The NHL is at a watershed moment. After a decades-long slump including a lockout season and 2020 pandemic bubble, things are trending in the right direction for the first time since Wayne Gretzky dominated the ice. With the league moving away from NBC and on to Disney and Turner broadcasts, the NHL could be due for similar growth to the NBA in the ’80s.
The NHL’s ‘whole new world’ at Disney
After nearly 20 years at NBC/Universe, Variety reports the NHL recently reached a deal with ESPN in what’s sure to help expand its umbrella and bring in fans who keep the channel on with hopes of finding something new.
ESPN doesn’t just involve the network and its sister channels. It means that games can broadcast on Disney-owned ABC. ESPN Chairman Jimmy Pitaro said of the new partnership:
We know the power of the NHL and are thrilled to welcome it back as a significant new pillar across our platforms, and we look forward to connecting more deeply and directly with some of the sports world’s most passionate fans.
The league is also excited to expand its horizons. NHL Commissioner Gary Bettman said in a statement about the move from NBC to the worldwide leader in sports:
Not only will this groundbreaking, seven-year deal enable the NHL to benefit from the incomparable power, reach, and influence of The Walt Disney Company and ABC/ESPN, it sets a new standard in delivering our game to the most passionate and tech-savvy fans in sports in the ways they now demand and on the platforms they use.”
Inside the NHL
On top of that, the league also secured another sports powerhouse. Turner Sports has built up a resume with its sports coverage on TBS, TNT, CBS, HBO Max, and Bleacher Report. When the NHL sought a new partnership away from NBC, Turner Sports jumped at the opportunity to bring hockey into the fold.
Bettman spoke about this on the NHL’s website. He stated that Turner puts “a fun and innovative factor into all of what they do, and we’re excited to have that same treatment for our sport and for our fans… We love the reach of their linear networks,”
This could be the most lucrative move the NHL has made in decades. While big with its passionate fan base, the NHL has failed to match the NFL, NBA, and MLB for years.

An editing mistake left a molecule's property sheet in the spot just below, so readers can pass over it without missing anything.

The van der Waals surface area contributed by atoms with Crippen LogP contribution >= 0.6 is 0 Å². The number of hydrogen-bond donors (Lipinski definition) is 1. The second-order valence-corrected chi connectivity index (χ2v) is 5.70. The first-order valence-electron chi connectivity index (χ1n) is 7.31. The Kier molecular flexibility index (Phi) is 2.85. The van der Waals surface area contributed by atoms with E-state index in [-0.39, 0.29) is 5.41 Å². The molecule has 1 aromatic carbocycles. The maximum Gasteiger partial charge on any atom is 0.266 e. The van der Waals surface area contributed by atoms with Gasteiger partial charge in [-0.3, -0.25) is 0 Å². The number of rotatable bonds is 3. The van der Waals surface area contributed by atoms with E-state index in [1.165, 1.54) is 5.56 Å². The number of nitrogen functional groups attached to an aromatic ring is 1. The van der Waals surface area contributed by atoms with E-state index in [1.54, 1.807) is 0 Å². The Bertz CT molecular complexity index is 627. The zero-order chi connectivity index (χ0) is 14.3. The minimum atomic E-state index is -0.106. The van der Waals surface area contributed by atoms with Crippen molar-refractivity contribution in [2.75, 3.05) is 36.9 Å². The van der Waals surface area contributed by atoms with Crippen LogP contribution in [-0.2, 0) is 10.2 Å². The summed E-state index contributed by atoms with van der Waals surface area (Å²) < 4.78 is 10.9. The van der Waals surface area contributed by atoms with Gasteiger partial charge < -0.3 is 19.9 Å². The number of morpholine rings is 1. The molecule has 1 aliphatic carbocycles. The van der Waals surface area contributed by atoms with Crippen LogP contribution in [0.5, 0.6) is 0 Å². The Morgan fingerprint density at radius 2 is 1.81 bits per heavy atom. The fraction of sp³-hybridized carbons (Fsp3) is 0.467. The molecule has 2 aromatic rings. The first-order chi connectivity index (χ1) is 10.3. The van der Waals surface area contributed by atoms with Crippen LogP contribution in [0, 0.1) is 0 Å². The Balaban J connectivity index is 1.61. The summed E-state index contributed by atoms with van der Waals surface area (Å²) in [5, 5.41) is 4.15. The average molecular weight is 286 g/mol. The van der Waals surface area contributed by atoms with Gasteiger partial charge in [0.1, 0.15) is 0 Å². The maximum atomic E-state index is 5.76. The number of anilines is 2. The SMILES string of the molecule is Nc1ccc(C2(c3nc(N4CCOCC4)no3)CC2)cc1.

With two national broadcast partners for the first time since 1999 and an exciting slate of up-and-coming talent, the NHL has a chance to reach the kind of growth that the NBA did in the ’80s. If it does, nothing will ever be the same.
The Michael Jordan effect
According to Bleacher Report, the NBA of the early 1980s slowly rose in status. It had merged with the ABA and introducing stars like Magic Johnson and Larry Bird. Before that, the league had a niche following in large cities thanks to superstars like Wilt Chamberlain and Kareem Abdul-Jabbar. But its international appeal was minimal, at best. Then, Michael Jordan came.
Everyone wanted to see Michael Jordan, and with it, the entire league began to grow around him. By 1992, the Dream Team took to Barcelona. The NBA was officially an international juggernaut thanks to the widespread broadcasts that were now shown live across the world to people in Europe, Asia, and Africa.
The NHL could be at this moment. While Connor McDavid and other young stars delighting fans around the world already, the league has two industry giants getting ready to show their games and a sport that already hits well around the world. Add the internet, and it’s safe to say that the league’s best days are yet to come.